Reviewed by Joe Babinsack
EVOLVE is all about a format: setting aside Beyond Wrestling, there are no other promotions today that play out the wins/losses this way, and that kind of structure has been a huge benefit with all the changes in long term commitments surrounding this company.
Beyond the wins/losses, the main event builds have been the best part of this promotion. While the wins/losses aren’t always the leading factor, creating top notch main events, pitting styles against each other, making the most of possible and available ‘dream matches’ has worked well. And even with the revolving door of expectations as to who would lead the promotion, there has been a very solid concept of establishing big matches and has established EVOLVE as the place where top notch matches are expected.
While the roster depth has been questionable, the constant introductions of new talent has been interesting. At times too many new faces is a problem, but like this event in Toronto, last minute cancellations and issues created a no-win situation. In the end, having nine guys without records, and another four with one match, doesn’t sound strong.
But the format is the key, and those records, if meaningful, have to start somewhere.
Questions remain with some of the matchmaking. Sure, having El Generico as one of the main events is a no-brainer, but then again, the point of having wins and losses is what? And in that regard, no matter how great another Sami Callhan vs Dave Finlay match is, how does Callihan get a main event with a 3-3 record?
Doesn’t that defeat the purpose of the format?
And then there’s the inexplicable three-way Elimination match with Johnny Gargano, Chuck Taylor and Samuray Del Sol.
I’ve seen enough of Del Sol to like him, and he has the size, passion and talent to go places in the indie world. His story – touted by Lenny Leonard – of getting a tryout and then taking it to the next level and finally getting his chance, is great.
But in a promotion where structure matters, where matchmaking supposedly was solid and not ‘on the fly’, and where wins and losses are made completely irrelevant with a three-way dance, this match just boggled my mind.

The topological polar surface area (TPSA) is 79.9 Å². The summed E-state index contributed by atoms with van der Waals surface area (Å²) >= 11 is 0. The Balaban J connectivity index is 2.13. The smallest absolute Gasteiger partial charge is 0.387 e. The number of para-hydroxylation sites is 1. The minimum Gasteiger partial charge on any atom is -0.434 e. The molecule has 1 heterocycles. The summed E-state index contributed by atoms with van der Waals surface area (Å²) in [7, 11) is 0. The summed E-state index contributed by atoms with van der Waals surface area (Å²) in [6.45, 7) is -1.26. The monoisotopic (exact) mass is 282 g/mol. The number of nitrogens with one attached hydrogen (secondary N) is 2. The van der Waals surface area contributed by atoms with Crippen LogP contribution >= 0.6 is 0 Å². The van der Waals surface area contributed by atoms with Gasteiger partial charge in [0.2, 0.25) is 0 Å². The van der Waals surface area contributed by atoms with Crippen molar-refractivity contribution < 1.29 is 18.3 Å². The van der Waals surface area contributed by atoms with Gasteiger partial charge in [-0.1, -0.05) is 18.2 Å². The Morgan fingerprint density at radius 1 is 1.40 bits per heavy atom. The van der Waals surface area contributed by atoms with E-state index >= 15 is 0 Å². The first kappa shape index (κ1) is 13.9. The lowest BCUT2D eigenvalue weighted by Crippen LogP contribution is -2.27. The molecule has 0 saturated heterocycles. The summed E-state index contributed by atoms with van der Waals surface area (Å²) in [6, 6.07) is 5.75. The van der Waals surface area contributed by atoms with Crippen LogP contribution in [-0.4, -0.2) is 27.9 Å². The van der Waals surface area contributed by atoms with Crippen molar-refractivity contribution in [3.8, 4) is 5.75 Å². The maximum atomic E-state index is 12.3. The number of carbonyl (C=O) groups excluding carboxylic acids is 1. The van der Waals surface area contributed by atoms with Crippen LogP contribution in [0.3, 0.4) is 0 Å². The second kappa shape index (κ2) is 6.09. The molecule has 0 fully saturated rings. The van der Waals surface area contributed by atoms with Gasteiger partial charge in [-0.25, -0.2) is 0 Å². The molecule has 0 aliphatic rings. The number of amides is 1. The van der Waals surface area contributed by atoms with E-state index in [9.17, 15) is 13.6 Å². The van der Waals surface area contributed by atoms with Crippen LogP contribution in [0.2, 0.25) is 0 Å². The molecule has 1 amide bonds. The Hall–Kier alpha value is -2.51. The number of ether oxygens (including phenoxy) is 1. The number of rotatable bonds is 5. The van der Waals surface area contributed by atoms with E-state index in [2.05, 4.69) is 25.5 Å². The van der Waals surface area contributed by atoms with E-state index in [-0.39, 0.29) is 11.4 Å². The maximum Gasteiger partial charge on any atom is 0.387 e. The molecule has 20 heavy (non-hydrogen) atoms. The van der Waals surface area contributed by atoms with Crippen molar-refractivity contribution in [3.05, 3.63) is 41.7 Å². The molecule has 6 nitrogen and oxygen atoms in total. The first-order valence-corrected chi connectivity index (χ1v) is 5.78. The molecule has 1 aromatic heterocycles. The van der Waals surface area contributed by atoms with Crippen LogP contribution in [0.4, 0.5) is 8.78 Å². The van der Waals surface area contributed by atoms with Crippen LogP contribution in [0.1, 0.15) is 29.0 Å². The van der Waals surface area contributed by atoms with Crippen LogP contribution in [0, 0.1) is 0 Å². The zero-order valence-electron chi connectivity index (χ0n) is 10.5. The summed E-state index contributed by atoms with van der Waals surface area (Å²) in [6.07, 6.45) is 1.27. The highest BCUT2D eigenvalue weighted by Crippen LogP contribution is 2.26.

Yes, I understand Gargano and Taylor are feuding after a long alliance in Dragon Gate USA, and that breakup was within weeks of this event.
(But, as that heckler heckled, what’s up with Friends in Similar Tights?)
The main point is this – if Samuray Del Sol is to be a player, and if there are virtually a dozen unknowns on the card, why would he debut against the two guys with the best records in the promotion, only to be ousted so quickly?
It just doesn’t make sense.
Even when Taylor vs Gargano is great, and even if it brings about some intrigue down the road.
And then there’s the ability of Gargano to insert himself into a match, despite the early premise that the matchmakers at EVOLVE controlled things, not the talent. And then the Open the Freedom Gate Championship gets mentioned, but the match deemed non-title.
Yeah, I get that on a few levels, but… but… but… why bring it up?
And while I’m grousing, as great as Chucky Taylor is, he’s turning into a version of Chris Hero during that ROH run, where he stands a little too tall on a roster of equally talented workers. Taylor can go, and this feud with Gargano has two guys who can push each other’s buttons and raise each other’s games, but there comes a time when size does matter.